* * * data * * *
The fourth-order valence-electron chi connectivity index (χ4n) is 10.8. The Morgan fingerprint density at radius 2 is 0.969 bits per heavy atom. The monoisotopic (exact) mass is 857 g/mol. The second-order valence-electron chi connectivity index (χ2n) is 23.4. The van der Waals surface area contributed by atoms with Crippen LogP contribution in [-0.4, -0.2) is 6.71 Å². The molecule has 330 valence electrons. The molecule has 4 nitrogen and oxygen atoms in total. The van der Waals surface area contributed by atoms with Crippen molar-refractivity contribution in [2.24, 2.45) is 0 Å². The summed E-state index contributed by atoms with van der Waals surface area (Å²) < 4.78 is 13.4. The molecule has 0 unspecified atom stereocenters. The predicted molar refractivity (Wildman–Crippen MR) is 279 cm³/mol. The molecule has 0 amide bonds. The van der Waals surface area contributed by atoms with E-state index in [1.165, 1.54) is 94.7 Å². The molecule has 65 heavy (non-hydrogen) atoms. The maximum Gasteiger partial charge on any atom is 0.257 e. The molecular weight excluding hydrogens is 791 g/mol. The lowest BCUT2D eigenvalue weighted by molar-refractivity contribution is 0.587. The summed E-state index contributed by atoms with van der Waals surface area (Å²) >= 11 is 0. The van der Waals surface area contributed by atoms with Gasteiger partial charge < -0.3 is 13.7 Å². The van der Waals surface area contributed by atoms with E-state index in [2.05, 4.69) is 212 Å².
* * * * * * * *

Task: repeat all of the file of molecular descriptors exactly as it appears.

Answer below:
The fourth-order valence-electron chi connectivity index (χ4n) is 10.8. The Morgan fingerprint density at radius 2 is 0.969 bits per heavy atom. The monoisotopic (exact) mass is 857 g/mol. The second-order valence-electron chi connectivity index (χ2n) is 23.4. The van der Waals surface area contributed by atoms with Crippen LogP contribution in [-0.4, -0.2) is 6.71 Å². The molecule has 330 valence electrons. The molecule has 4 nitrogen and oxygen atoms in total. The van der Waals surface area contributed by atoms with Crippen molar-refractivity contribution in [2.24, 2.45) is 0 Å². The summed E-state index contributed by atoms with van der Waals surface area (Å²) < 4.78 is 13.4. The molecule has 0 unspecified atom stereocenters. The predicted molar refractivity (Wildman–Crippen MR) is 279 cm³/mol. The molecule has 0 amide bonds. The van der Waals surface area contributed by atoms with E-state index in [1.165, 1.54) is 94.7 Å². The molecule has 65 heavy (non-hydrogen) atoms. The maximum Gasteiger partial charge on any atom is 0.257 e. The molecular weight excluding hydrogens is 791 g/mol. The lowest BCUT2D eigenvalue weighted by molar-refractivity contribution is 0.587. The summed E-state index contributed by atoms with van der Waals surface area (Å²) >= 11 is 0. The van der Waals surface area contributed by atoms with Gasteiger partial charge < -0.3 is 13.7 Å². The van der Waals surface area contributed by atoms with E-state index in [2.05, 4.69) is 212 Å².